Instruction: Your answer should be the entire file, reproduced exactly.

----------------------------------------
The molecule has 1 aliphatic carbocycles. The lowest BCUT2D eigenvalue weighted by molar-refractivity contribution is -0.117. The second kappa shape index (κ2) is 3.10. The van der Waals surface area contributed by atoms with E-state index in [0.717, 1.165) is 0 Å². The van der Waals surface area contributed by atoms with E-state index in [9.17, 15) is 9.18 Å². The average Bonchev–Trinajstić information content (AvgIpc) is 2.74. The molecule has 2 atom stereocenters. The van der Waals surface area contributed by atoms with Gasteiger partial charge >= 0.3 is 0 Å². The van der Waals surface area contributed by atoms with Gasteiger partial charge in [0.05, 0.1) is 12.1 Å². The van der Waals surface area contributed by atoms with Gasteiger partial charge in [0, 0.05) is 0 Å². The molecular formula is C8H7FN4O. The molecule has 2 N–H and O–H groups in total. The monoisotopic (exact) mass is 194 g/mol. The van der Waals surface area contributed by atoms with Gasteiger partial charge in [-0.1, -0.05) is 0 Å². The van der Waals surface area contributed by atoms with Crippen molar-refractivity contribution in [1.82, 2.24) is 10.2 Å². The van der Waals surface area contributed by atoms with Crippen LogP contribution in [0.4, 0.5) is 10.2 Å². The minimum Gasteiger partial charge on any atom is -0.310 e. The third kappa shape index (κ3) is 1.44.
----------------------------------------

The molecule has 1 aliphatic carbocycles. The lowest BCUT2D eigenvalue weighted by molar-refractivity contribution is -0.117. The second kappa shape index (κ2) is 3.10. The van der Waals surface area contributed by atoms with E-state index in [0.717, 1.165) is 0 Å². The van der Waals surface area contributed by atoms with E-state index in [9.17, 15) is 9.18 Å². The average Bonchev–Trinajstić information content (AvgIpc) is 2.74. The molecule has 2 atom stereocenters. The van der Waals surface area contributed by atoms with Gasteiger partial charge >= 0.3 is 0 Å². The van der Waals surface area contributed by atoms with Gasteiger partial charge in [0.05, 0.1) is 12.1 Å². The van der Waals surface area contributed by atoms with Gasteiger partial charge in [0, 0.05) is 0 Å². The molecular formula is C8H7FN4O. The molecule has 2 N–H and O–H groups in total. The monoisotopic (exact) mass is 194 g/mol. The van der Waals surface area contributed by atoms with Gasteiger partial charge in [-0.1, -0.05) is 0 Å². The van der Waals surface area contributed by atoms with Crippen molar-refractivity contribution in [1.82, 2.24) is 10.2 Å². The van der Waals surface area contributed by atoms with Crippen LogP contribution in [0.4, 0.5) is 10.2 Å². The minimum Gasteiger partial charge on any atom is -0.310 e. The third kappa shape index (κ3) is 1.44.